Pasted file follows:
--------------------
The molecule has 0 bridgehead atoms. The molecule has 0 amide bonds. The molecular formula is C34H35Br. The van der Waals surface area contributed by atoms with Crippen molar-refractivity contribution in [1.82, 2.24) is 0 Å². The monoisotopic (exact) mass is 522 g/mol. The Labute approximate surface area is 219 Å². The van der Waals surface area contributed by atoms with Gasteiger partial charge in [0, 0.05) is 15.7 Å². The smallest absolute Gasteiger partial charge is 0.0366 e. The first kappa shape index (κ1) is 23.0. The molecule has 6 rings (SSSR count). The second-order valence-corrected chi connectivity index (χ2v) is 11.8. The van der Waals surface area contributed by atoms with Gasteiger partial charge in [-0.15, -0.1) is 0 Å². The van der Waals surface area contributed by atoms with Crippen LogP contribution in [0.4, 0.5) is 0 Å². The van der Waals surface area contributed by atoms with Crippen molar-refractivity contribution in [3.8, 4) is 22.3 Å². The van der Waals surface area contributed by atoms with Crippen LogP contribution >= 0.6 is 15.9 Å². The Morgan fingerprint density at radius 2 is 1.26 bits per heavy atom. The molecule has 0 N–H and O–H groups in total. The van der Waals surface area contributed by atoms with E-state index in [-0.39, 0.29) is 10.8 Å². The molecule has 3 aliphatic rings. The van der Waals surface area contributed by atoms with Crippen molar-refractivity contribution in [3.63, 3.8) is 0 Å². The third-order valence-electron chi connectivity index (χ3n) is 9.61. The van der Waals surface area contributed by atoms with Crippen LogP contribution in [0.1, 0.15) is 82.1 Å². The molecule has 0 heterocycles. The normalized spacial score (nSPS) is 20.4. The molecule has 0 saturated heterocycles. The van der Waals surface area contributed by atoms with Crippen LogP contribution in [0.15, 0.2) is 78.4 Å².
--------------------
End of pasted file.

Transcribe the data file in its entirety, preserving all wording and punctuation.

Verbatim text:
The molecule has 0 bridgehead atoms. The molecule has 0 amide bonds. The molecular formula is C34H35Br. The van der Waals surface area contributed by atoms with Crippen molar-refractivity contribution in [1.82, 2.24) is 0 Å². The monoisotopic (exact) mass is 522 g/mol. The Labute approximate surface area is 219 Å². The van der Waals surface area contributed by atoms with Gasteiger partial charge in [0, 0.05) is 15.7 Å². The smallest absolute Gasteiger partial charge is 0.0366 e. The first kappa shape index (κ1) is 23.0. The molecule has 6 rings (SSSR count). The second-order valence-corrected chi connectivity index (χ2v) is 11.8. The van der Waals surface area contributed by atoms with Gasteiger partial charge in [-0.15, -0.1) is 0 Å². The van der Waals surface area contributed by atoms with Crippen LogP contribution in [0.4, 0.5) is 0 Å². The van der Waals surface area contributed by atoms with Crippen molar-refractivity contribution in [3.8, 4) is 22.3 Å². The van der Waals surface area contributed by atoms with Crippen LogP contribution >= 0.6 is 15.9 Å². The Morgan fingerprint density at radius 2 is 1.26 bits per heavy atom. The molecule has 0 N–H and O–H groups in total. The van der Waals surface area contributed by atoms with E-state index in [-0.39, 0.29) is 10.8 Å². The molecule has 3 aliphatic rings. The van der Waals surface area contributed by atoms with Crippen molar-refractivity contribution in [3.63, 3.8) is 0 Å². The third-order valence-electron chi connectivity index (χ3n) is 9.61. The van der Waals surface area contributed by atoms with Crippen LogP contribution in [0.1, 0.15) is 82.1 Å². The molecule has 0 heterocycles. The normalized spacial score (nSPS) is 20.4. The molecule has 0 saturated heterocycles. The van der Waals surface area contributed by atoms with Crippen LogP contribution in [0.15, 0.2) is 78.4 Å².